When the financial titans of the world crashed the economy causing the Great Recession of 2007-08, NPA, like many other organizations across the United States, found itself struggling with existential questions about how best to move forward— questions like: “What are the kinds of structural reforms NPA wants to be part of bringing about? What campaigns should we be building in the next five years that take advantage of current opportunities but also allow us to move in the direction of realizing a long-term agenda? What kinds of alliances do we need and with whom?”[29] Despite having staged several actions which directly challenged the CEOs of some of the nation’s largest predatory financial institutions, NPA’s leadership recognized that the organization was ill-prepared to confront the scale of the challenges facing working class people throughout the country. Simply doing more of the same would not be sufficient. Inspired by the scale and audacity of what had happened with the Occupy encampments, NPA made a bold decision to go back to the drawing board. The process that the organization undertook has many lessons for transformative organizing efforts.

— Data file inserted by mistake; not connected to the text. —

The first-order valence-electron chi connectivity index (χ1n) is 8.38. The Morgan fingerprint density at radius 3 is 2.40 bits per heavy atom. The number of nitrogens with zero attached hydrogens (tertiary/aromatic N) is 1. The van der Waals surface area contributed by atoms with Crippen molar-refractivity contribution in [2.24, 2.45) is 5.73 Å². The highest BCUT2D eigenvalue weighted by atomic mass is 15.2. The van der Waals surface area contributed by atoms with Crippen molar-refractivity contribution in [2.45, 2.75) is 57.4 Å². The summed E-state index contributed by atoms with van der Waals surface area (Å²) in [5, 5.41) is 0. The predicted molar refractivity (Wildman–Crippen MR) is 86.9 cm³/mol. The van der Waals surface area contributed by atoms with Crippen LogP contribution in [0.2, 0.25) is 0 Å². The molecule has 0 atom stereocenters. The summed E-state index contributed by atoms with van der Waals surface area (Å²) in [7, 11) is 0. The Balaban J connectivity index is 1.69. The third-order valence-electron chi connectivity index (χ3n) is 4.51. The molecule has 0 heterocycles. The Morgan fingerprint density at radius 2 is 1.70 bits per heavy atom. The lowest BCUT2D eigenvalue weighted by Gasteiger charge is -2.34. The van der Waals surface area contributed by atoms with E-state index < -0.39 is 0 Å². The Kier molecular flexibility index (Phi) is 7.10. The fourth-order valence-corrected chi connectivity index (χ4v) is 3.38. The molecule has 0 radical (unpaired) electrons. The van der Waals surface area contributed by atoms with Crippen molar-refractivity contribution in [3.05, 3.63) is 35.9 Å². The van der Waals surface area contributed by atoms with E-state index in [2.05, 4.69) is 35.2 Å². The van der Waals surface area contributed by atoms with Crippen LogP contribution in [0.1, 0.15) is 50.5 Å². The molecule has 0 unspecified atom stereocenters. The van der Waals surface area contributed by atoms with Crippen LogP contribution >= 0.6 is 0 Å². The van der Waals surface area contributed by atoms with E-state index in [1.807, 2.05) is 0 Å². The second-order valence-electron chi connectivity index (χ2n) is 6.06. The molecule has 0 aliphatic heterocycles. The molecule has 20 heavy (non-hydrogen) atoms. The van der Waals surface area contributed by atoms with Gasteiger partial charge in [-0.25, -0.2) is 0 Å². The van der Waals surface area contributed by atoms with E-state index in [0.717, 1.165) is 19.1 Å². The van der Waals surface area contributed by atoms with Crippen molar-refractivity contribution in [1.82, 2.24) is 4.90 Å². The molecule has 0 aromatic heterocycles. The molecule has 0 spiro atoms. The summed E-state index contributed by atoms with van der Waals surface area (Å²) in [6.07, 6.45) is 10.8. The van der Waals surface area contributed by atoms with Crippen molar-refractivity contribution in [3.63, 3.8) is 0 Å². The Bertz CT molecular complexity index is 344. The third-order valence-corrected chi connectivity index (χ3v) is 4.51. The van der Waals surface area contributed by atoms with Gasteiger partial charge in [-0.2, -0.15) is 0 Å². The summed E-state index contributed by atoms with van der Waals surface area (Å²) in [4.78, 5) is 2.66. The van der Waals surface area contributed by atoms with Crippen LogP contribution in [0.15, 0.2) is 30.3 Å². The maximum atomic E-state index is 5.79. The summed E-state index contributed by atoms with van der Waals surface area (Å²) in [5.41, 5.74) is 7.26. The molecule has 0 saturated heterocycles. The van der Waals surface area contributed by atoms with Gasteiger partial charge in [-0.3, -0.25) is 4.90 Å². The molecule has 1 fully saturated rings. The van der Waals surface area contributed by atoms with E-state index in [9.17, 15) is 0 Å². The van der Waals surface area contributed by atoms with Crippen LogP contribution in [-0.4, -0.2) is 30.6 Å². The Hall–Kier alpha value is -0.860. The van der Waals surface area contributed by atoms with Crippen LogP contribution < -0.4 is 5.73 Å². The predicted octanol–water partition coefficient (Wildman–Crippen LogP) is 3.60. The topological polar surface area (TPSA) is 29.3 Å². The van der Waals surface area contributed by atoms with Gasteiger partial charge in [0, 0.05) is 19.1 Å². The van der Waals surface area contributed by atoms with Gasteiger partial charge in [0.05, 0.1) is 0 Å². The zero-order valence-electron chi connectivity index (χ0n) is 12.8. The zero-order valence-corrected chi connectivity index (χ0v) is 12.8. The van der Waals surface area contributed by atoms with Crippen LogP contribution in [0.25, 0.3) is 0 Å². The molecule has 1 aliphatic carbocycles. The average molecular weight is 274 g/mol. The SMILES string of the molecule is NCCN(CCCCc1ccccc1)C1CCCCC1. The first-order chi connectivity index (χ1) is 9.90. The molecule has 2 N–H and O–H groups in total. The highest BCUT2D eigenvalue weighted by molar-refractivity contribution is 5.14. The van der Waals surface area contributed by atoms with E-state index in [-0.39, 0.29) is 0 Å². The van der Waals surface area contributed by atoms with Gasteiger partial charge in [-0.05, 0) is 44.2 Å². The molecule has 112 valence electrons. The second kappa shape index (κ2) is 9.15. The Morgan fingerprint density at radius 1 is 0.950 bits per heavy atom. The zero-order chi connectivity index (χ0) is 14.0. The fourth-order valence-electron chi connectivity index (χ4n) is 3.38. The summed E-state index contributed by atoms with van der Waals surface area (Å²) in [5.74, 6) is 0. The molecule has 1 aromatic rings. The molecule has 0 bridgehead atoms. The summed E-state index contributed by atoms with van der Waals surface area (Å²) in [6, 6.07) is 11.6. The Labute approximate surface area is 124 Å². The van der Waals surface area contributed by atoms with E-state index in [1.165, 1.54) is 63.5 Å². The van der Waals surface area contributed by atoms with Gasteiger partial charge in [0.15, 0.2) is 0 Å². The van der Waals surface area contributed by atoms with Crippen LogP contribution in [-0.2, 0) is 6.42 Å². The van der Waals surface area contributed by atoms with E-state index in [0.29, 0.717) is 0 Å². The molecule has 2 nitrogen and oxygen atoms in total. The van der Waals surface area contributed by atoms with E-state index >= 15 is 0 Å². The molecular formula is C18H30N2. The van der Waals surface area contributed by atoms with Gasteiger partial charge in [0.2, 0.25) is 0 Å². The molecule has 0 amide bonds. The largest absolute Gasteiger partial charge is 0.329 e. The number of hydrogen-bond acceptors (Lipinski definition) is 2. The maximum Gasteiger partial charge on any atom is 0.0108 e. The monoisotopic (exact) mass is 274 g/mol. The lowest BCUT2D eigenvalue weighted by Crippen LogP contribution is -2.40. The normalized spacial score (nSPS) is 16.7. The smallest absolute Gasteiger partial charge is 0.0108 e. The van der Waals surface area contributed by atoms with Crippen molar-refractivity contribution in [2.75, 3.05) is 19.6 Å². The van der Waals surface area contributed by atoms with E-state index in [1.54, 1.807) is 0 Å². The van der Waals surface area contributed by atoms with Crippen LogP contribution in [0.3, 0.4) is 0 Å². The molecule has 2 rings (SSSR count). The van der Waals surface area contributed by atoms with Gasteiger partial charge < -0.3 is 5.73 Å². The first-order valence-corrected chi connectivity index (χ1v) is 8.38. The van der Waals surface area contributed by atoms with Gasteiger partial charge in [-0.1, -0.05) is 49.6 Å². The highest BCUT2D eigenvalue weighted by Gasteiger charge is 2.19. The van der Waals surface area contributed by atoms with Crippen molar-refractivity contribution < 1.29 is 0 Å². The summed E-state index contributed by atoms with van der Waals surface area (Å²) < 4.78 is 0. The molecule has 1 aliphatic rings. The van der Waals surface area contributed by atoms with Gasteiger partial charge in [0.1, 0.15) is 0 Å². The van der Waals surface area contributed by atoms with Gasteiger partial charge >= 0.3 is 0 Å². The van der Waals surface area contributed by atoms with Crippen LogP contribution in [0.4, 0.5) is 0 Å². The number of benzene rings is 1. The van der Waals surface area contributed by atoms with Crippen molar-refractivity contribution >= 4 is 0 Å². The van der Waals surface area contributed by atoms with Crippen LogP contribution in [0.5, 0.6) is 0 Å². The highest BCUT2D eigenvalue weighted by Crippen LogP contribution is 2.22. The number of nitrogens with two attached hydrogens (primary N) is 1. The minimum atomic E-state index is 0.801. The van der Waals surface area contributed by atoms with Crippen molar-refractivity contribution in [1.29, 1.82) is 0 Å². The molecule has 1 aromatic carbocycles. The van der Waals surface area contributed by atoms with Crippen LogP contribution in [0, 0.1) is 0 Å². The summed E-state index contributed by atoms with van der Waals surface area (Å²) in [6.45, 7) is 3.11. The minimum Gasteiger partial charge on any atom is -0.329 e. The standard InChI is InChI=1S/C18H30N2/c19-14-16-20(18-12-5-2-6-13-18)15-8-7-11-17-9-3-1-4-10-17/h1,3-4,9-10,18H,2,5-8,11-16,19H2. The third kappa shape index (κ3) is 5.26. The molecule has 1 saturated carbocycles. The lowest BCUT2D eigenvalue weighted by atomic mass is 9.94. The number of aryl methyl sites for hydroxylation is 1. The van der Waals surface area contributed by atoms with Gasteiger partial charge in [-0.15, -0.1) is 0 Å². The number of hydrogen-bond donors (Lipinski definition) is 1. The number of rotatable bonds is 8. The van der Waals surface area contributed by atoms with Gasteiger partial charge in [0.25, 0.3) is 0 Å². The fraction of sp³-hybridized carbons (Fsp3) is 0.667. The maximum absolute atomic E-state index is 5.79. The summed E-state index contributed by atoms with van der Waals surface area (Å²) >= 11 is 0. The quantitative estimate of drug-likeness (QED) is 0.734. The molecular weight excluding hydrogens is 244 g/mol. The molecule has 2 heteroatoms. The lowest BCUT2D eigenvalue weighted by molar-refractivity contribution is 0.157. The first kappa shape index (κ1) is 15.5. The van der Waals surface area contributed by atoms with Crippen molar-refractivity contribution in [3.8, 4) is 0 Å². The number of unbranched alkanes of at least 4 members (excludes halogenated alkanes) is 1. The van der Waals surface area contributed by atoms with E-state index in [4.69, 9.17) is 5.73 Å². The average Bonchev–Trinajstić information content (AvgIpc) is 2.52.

Conducting ongoing and sober assessments of the shifting terrain is the first of the best practices demonstrated in the strategic inquiry process which NPA undertook after the crash. Ultimately, NPA staff, members and affiliates went through an extensive process to assess the strategy of corporate forces, to envision the political and economic system that would produce justice and to identify the fights that would enable the organization to move towards its vision. Each affiliate organization which participated in the process was required to involve at least twenty-five staff and member leaders in a year-long process of study, discussion and visioning. This was a significant re-allocation of resources at a time when it must have been tempting to continue relying on tried and true attempts to turn up street heat. The participants in this reflective process included family farmers, trailer park residents, clergy, unemployed workers, public housing residents from across the country. Allocating the resources necessary to conduct such a process, especially as it represented a departure from the organization’s previous practice, was only possible because there was a shared assessment that the severity of the crisis demanded that NPA adopt new practices.